I found a story.
Before I joined the team, our school newspaper couldn’t really be called a newspaper. It wasn’t fit for wrapping fish, and not just because it wasn’t printed with organic inks on unbleached paper. The typical headline was generally something like SOCCER TEAM TRIUMPHS or YEAR ELEVEN ADVENTURES AT ULURU. Nobody was interested in serious journalism. Except for me.
Since I came along, I’d written an analysis of the contents of the chicken-and-corn-in-a-roll sold at the school canteen (trust me, you don’t want to know – suffice to say it didn’t come from a chicken), an investigation into literacy levels in Year Seven, an expose on the teachers who smoked outside the back door of the staff room, and a variety of penetrating interviews, unflinching reviews and frank profiles.
There’s no secrets or doubt about Penny Drummond’s plans for her future. She’s going to be an award-winning journalist. Famous and wealthy and looked up to by all. But for now all she has is the school paper. And she’s after the killer story to start her career. When she discovers that a student has been posting on a Love-shy forum, she knows she has THE story. With her superior investigative journalism skills, she knows she will soon discover who the boy is. Then she’ll help him overcome his dread condition, he will be eternally grateful and her article will be amazing. So she sets about her task with a single-mindedness she is sure is unparalleled in the history of journalism. Nothing is going to get in the way of this great deed, this great article. Penny is bright, brash and opinionated. But she’s not always right.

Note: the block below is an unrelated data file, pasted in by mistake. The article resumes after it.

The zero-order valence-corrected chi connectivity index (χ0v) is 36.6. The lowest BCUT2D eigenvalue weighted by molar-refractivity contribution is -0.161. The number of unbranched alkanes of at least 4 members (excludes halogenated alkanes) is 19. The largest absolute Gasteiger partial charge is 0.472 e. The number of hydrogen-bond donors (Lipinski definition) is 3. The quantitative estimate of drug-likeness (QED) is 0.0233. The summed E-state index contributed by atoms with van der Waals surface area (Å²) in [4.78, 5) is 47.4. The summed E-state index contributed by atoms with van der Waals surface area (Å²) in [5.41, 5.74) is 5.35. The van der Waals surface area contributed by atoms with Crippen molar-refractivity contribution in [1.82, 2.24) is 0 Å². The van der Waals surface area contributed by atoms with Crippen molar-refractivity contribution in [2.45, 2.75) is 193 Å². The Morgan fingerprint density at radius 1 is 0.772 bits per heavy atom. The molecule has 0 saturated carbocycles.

Penny Drummond lives with her dad in a Melbourne-city apartment now her mother has moved to Perth. Her Dad is gay, and her mother is still in shock. Penny can’t quite understand her mother’s fleeing and has more sympathy for her dad. She’s sure she’s in total control. Sure her questioning of others sometimes yields responses not as revealing as she hopes, but that’s the journalist’s lot isn’t it? If you want to help others (particularly one love-shy boy), you have to ask the hard questions, make the difficult choices. Penny’s classmates are generally tolerant of her foibles, but she’s becoming obsessed and her always exemplary work is suffering. ‘Love-shy’ is told in first person, and the reader easily empathises with Penny, long before she begins to develop any insights herself. ‘Love-shy’ is a wonderful mix of humour and cringe, of a teenager learning her place in her world, and realising that introspection can be a useful tool, particularly in helping others. Recommended for middle-secondary readers.
Love-shy, Lili Wilkinson
Allen & Unwin 2012
review by Claire Saxby, Children’s Author